server {
    server_name isptest.mgr;
    listen 80;
    disable_symlinks if_not_owner from=$root_path;
    set $root_path /var/www/mgrtest/data/www/isptest.mgr;
    location ~* ^.+\.(jpg|jpeg|gif|png|svg|js|css|mp3|ogg|mpe?g|avi|zip|gz|bz2?|rar|swf)$ {
        root $root_path;
        access_log /var/www/nginx-logs/mgrtest isp;
        access_log /var/www/httpd-logs/isptest.mgr.access.log ;
        error_page 404 = @fallback;
    }
    location / {
        proxy_pass http://46.xx.xx.xx:81;
        proxy_redirect off;
        proxy_set_header Host $host;
        proxy_set_header X-Forwarded-For $proxy_add_x_forwarded_for;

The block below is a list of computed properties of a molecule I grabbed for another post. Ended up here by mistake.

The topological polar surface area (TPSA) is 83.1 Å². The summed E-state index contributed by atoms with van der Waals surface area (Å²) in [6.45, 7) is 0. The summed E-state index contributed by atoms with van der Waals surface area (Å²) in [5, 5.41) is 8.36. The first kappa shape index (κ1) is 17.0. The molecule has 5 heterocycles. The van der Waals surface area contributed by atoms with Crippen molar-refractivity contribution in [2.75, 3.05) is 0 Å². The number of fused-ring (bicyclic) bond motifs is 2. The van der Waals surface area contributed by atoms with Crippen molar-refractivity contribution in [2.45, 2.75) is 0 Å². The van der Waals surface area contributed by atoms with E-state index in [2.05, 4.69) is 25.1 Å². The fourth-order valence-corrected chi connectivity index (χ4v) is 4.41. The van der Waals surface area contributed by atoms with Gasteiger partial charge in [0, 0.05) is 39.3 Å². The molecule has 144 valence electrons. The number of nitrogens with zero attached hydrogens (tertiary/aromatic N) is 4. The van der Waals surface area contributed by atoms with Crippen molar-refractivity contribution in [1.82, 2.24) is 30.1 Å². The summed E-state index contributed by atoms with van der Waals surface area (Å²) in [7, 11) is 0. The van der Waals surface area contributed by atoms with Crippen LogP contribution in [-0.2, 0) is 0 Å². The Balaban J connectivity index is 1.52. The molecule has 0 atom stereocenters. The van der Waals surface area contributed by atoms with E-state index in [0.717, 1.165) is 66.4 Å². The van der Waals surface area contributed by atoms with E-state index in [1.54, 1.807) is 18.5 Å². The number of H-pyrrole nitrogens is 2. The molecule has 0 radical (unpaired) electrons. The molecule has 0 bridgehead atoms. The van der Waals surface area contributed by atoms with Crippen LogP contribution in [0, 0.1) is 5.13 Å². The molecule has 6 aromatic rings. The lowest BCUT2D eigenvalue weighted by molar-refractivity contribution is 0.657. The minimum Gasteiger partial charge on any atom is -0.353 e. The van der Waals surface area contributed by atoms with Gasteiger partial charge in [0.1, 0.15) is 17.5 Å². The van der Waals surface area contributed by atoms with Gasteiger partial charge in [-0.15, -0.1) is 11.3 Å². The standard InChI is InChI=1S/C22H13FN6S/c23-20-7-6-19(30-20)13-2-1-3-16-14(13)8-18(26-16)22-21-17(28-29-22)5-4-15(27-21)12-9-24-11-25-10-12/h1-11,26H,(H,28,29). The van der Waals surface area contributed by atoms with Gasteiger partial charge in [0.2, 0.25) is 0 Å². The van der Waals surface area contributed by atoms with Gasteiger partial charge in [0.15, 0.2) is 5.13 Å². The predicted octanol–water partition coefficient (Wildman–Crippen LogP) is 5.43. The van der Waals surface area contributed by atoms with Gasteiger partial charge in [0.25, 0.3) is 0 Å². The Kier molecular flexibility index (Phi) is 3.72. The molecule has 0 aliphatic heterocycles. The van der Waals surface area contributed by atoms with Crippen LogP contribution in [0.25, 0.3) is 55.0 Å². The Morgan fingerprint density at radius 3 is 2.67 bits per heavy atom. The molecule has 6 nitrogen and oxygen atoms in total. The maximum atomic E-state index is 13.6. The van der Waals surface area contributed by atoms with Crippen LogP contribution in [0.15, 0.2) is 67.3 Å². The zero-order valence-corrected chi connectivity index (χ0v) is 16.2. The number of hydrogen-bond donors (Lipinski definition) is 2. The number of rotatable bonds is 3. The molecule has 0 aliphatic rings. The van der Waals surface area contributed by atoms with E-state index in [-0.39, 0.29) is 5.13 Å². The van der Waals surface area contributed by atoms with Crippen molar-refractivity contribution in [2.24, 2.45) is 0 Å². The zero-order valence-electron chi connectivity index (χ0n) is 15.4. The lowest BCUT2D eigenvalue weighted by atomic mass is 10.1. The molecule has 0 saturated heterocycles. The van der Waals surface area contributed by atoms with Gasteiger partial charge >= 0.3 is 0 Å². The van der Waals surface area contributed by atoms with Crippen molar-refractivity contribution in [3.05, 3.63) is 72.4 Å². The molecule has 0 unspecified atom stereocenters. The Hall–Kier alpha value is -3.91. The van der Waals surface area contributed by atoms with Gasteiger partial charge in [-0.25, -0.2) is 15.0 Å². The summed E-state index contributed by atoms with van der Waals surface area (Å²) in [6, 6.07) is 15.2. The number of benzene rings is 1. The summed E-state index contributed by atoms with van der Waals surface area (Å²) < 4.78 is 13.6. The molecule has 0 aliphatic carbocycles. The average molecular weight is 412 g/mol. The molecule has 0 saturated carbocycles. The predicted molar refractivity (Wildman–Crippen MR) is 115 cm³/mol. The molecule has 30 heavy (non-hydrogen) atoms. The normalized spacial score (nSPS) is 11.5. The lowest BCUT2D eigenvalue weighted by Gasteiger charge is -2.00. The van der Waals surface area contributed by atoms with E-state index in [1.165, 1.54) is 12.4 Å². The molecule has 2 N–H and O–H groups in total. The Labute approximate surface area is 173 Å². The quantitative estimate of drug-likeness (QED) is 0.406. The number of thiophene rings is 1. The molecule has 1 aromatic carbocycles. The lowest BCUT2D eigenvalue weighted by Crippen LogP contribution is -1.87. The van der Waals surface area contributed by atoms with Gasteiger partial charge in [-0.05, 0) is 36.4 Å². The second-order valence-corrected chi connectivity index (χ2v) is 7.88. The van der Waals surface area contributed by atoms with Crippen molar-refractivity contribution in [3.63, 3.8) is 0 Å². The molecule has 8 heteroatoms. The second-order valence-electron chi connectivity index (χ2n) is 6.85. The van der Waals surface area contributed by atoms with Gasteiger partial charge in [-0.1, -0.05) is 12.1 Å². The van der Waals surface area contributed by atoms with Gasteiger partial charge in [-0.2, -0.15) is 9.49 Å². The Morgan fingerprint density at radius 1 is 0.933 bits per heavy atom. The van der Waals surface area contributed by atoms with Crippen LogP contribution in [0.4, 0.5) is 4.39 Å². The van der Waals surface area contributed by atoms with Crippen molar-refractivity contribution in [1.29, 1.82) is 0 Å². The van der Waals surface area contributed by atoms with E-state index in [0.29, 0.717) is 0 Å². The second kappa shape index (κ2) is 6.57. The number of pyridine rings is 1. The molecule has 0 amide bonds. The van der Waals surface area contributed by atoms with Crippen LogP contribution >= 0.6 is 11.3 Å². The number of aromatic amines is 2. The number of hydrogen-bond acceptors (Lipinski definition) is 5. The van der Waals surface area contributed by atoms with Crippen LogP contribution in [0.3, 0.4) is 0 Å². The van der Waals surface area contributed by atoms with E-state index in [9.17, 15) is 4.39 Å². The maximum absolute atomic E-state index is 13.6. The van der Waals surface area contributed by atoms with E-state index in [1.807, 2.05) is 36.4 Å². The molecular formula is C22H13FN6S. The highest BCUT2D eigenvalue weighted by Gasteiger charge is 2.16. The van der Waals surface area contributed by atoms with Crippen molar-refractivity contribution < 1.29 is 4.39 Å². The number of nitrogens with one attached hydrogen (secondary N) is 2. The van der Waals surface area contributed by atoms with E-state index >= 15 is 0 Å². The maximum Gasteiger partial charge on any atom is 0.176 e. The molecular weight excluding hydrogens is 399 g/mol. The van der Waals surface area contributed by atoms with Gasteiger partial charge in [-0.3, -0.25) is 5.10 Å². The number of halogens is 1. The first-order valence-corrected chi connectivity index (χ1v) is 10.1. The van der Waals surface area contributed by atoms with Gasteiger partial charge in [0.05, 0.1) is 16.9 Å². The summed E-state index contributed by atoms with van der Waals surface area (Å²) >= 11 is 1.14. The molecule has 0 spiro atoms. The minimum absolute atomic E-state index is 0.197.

proxy_set_header X-Forwarded-Proto $scheme;
        proxy_set_header X-Real-IP $remote_addr;
    }
    location ~* ^/(webstat|awstats|webmail|myadmin|pgadmin)/ {
        proxy_pass http://46.xx.xx.xx:81;
        proxy_redirect off;
        proxy_set_header Host $host;
        proxy_set_header X-Forwarded-For $proxy_add_x_forwarded_for;
        proxy_set_header X-Forwarded-Proto $scheme;
        proxy_set_header X-Real-IP $remote_addr;
    }
    location @fallback {
        proxy_pass http://46.xx.xx.xx:81;
        proxy_set_header Host $host;
        proxy_set_header X-Forwarded-For $proxy_add_x_forwarded_for;
        proxy_set_header X-Forwarded-Proto $scheme;
        proxy_set_header X-Real-IP $remote_addr;
    }
    include /usr/local/ispmgr/etc/nginx.inc;
}
server {
    server_name mysite.com www.mysite.com;
    listen 80;